Wheelchair-accessible hotspots in London?
May 18, 2011 2:20 PM   Subscribe

My friend & housemate has a big birthday weekend planned (London, Thursday – Monday). There's an itinerary, filled with lots of amazing things (spa days, aquarium, shows, etc.), but in the event that some of these places aren't wheelchair accessible, we need some back up events planned. What are some great places to go/see/party in London that are definitely wheelchair accessible, relatively easy to get to, and would be able to host a party of 3-8 people at the last minute with minimal hassle all around?

My understanding is that London is not so great for wheelchair accessibility, so we're taking cabs around and such. Also, money is not no object per se, but it pales in comparison to going to the best, most amazing places we can get ourselves into. Like I said, we have an itinerary already, but it'd be nice to be able to say, "Oh hey, I know Awesome Place X and I'll give them a ring" if we get stuck at the stairs or such at one of our planned destinations. Reroute and conquer!
posted by iamkimiam to Sports, Hobbies, & Recreation (5 answers total)
Have you thought of http://www.vinopolis.co.uk/ they can organise a themed wine or whiskey tasting and they are 100% wheelchair accessible....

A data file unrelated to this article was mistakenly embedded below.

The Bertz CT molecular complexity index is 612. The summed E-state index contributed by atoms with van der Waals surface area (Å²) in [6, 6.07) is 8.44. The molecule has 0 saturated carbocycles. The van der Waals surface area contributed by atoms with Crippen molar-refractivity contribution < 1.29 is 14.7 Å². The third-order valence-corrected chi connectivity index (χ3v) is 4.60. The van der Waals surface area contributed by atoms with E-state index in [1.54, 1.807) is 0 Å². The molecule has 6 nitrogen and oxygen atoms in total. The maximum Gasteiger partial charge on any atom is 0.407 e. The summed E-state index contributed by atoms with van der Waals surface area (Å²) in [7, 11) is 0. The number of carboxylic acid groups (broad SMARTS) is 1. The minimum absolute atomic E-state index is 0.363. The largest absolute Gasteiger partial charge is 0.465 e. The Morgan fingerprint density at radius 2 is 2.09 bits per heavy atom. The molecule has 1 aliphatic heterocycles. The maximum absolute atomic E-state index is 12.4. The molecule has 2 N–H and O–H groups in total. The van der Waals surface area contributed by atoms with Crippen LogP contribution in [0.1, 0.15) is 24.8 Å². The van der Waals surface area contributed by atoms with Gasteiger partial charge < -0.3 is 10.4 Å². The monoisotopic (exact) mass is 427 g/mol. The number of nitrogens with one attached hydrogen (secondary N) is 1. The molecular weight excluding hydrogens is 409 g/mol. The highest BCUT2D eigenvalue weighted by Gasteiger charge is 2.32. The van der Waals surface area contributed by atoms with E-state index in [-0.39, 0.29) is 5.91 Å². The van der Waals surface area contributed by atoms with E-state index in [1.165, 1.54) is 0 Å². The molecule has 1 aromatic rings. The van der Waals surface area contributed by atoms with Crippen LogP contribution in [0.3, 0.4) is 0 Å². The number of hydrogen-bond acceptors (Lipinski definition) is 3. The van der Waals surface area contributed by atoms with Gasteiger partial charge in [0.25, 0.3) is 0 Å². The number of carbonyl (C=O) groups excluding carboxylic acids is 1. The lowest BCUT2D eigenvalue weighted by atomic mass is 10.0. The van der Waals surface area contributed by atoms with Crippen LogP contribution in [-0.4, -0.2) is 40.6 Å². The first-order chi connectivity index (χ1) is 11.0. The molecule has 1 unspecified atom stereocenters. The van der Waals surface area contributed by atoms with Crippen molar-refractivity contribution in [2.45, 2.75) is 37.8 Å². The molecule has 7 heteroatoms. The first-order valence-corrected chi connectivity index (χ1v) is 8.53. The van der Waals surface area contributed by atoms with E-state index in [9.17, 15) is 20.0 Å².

posted by london302 at 2:25 PM on May 18, 2011

No specific suggestions, sorry, but if you already have an 'ideal' itinerary, can you call ahead now and find out if the venues are wheelchair friendly?
posted by citands at 2:47 PM on May 18, 2011

Have a look at http://www.visitlondon.com/attractions/culture/london-attraction-accessibility; that might give you some pointers.
posted by davemack at 3:05 PM on May 18, 2011

Heya I don't know London from anything, but I use a wheelchair so, this is what I would like to know before going to X place: Are there any stairs anywhere? Sometimes parts of places will be wheelchair inaccessible even if the joint's entrance is. This can be tres annoying. Also, are the bathrooms wheelchair accessible. This may or may not be important to your friend. But bathroom accessibility, esp in the N.E. U.S., is a Thing.
posted by angrycat at 6:06 PM on May 18, 2011

It's a bit of a drive, but I really enjoyed Hampton Court Palace and for a ~500 year old palace it was pretty damn accessible. (They hid an elevator in one of the secret passages.)

Avoid the Tower of London unless your wheelchair-using friend has a lot of energy that day; cobblestones and uneven floors can take a lot out of a person. (Though if they're up to it, seeing the giant golden cistern makes it all worthwhile.)

I also enjoyed Westminster Abbey; though not fully accessible, there was so much to see inside that you almost won't notice. Be sure to look down.

This should help with the bathroom issue: http://www.changing-places.org/ (accessible public bathrooms! With hoists! Why do we not have this in the States? Why are they ahead of us in bathroom technology?!)
Also see http://www.goodaccessguide.co.uk/index.php and https://www.tfl.gov.uk/tfl/gettingaround/accessibility-guides/default.aspx
posted by Soliloquy at 7:51 PM on May 18, 2011

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